Mitchell's attorneys had alleged the loan had been forced on Management Assistance Group Inc. by convicted bank swindler Charles Bazarian, who also owned stock in the Tulsa bank. The Tulsa Bank of Commerce eventually failed.
Mitchell also was found guilty of failing to disclose to Citizens' loan officers his financial interest in Tolex Energies, which had applied to borrow $1.3 million from the bank.
Federal prosecutors said at the same time Citizens' was considering the loan and prior to its funding, Mitchell negotiated to buy 20 percent of Tolex, to sell Tolex oil and gas properties that he owned, and to become a member of the company's board of directors.
Mitchell had testified that he did not disclose his financial interest in Tolex at the time in order not to influence the decision of the loan committee. Mitchell said he made a full disclosure two weeks after the loan was funded.
The jury also found Mitchell guilty on two false statement counts that he obtained two personal loans totaling more than $1 million. Prosecutors said Mitchell lied about what was available to the banks as collateral.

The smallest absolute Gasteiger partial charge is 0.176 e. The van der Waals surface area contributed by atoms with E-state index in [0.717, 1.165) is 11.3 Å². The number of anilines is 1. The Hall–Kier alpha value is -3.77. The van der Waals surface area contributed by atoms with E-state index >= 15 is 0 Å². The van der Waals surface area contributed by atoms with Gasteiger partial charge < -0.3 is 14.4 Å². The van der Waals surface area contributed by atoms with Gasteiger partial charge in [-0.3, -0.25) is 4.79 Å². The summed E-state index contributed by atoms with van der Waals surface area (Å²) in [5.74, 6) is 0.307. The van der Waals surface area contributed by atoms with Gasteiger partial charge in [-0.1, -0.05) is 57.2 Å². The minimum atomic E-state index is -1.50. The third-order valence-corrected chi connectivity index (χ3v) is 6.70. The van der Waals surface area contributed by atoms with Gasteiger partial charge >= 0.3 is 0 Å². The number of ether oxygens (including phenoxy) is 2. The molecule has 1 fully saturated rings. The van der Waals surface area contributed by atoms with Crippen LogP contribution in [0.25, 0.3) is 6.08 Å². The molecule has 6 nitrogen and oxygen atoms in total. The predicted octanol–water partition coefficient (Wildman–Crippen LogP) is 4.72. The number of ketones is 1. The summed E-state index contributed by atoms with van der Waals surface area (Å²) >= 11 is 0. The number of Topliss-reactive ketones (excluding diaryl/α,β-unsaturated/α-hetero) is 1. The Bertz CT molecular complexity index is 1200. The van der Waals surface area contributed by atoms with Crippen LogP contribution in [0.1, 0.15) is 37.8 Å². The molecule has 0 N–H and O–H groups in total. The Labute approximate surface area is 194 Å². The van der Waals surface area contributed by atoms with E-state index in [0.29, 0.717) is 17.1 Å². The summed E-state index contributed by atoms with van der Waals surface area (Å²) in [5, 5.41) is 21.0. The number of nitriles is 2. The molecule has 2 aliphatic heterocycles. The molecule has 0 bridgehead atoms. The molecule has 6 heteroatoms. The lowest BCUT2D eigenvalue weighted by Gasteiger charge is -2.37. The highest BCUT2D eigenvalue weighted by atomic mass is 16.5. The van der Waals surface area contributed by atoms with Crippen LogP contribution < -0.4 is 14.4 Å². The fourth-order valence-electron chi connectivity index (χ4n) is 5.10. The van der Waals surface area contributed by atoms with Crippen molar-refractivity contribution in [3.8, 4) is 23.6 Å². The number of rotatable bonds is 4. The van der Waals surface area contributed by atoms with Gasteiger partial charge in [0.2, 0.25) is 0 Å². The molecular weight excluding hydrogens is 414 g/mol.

Mitchell was acquitted of misapplying $26,000 used in the purchase of the Norman home owned by him and his wife, former Oklahoma legislator Cleta Deatherage Mitchell. He also was acquitted of receiving a $140,000 loan from a Littleton, Colo., bank in exchange for his influence in renewing Citizens and the Tulsa Bank of Commerce's participation in a loan to that bank.
In 1988, Mitchell agreed to a permanent removal from banking for the same transactions for which he was indicted. Coats said Mitchell did nothing improper and the only purpose of the agreement reached with federal banking regulators was to "buy peace" with the government.
"Obviously, it wasn't buying peace," Coats said Monday.
Mitchell never would have agreed to the ban had he known the FBI was going to pursue a criminal case, Coats said.
The jury heard no evidence about Mitchell's ban from banking. BIOG: NAME:Archive ID: 524730